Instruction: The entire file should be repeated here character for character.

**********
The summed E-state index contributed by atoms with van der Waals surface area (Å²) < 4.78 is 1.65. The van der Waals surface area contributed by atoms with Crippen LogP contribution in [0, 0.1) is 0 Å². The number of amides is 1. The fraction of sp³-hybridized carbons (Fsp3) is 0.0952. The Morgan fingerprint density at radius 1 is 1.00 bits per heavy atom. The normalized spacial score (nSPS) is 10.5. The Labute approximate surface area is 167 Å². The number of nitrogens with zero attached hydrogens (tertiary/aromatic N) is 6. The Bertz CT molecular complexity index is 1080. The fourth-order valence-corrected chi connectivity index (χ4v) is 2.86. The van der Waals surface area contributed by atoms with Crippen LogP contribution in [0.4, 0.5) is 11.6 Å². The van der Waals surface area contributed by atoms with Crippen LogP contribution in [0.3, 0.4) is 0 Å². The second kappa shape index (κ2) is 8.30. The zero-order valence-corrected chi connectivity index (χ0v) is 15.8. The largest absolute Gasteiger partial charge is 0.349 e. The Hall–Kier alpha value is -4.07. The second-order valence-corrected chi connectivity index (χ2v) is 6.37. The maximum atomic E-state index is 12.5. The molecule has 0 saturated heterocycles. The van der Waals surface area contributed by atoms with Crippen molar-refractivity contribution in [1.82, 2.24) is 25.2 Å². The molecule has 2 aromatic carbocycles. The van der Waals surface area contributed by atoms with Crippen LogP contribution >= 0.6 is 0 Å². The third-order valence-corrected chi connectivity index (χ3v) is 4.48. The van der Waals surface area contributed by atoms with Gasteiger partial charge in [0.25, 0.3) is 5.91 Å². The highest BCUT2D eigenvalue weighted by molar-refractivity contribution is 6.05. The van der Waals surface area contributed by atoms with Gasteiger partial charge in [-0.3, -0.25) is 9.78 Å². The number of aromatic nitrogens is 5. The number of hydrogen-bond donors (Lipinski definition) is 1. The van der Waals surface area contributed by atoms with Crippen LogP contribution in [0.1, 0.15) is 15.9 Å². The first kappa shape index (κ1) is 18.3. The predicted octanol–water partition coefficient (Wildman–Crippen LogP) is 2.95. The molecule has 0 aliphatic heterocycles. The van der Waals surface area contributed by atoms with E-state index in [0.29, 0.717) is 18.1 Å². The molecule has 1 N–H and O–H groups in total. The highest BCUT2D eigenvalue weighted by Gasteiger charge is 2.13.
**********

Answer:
The summed E-state index contributed by atoms with van der Waals surface area (Å²) < 4.78 is 1.65. The van der Waals surface area contributed by atoms with Crippen LogP contribution in [0, 0.1) is 0 Å². The number of amides is 1. The fraction of sp³-hybridized carbons (Fsp3) is 0.0952. The Morgan fingerprint density at radius 1 is 1.00 bits per heavy atom. The normalized spacial score (nSPS) is 10.5. The Labute approximate surface area is 167 Å². The number of nitrogens with zero attached hydrogens (tertiary/aromatic N) is 6. The Bertz CT molecular complexity index is 1080. The fourth-order valence-corrected chi connectivity index (χ4v) is 2.86. The van der Waals surface area contributed by atoms with Crippen LogP contribution in [0.4, 0.5) is 11.6 Å². The van der Waals surface area contributed by atoms with Crippen LogP contribution in [0.3, 0.4) is 0 Å². The second kappa shape index (κ2) is 8.30. The zero-order valence-corrected chi connectivity index (χ0v) is 15.8. The largest absolute Gasteiger partial charge is 0.349 e. The Hall–Kier alpha value is -4.07. The second-order valence-corrected chi connectivity index (χ2v) is 6.37. The maximum atomic E-state index is 12.5. The molecule has 0 saturated heterocycles. The van der Waals surface area contributed by atoms with Crippen molar-refractivity contribution in [1.82, 2.24) is 25.2 Å². The molecule has 2 aromatic carbocycles. The van der Waals surface area contributed by atoms with Crippen LogP contribution >= 0.6 is 0 Å². The third-order valence-corrected chi connectivity index (χ3v) is 4.48. The van der Waals surface area contributed by atoms with Gasteiger partial charge in [0.25, 0.3) is 5.91 Å². The highest BCUT2D eigenvalue weighted by molar-refractivity contribution is 6.05. The van der Waals surface area contributed by atoms with Gasteiger partial charge in [-0.3, -0.25) is 9.78 Å². The number of aromatic nitrogens is 5. The number of hydrogen-bond donors (Lipinski definition) is 1. The van der Waals surface area contributed by atoms with Crippen LogP contribution in [0.1, 0.15) is 15.9 Å². The first kappa shape index (κ1) is 18.3. The predicted octanol–water partition coefficient (Wildman–Crippen LogP) is 2.95. The molecule has 0 aliphatic heterocycles. The van der Waals surface area contributed by atoms with E-state index in [0.29, 0.717) is 18.1 Å². The molecule has 1 N–H and O–H groups in total. The highest BCUT2D eigenvalue weighted by Gasteiger charge is 2.13.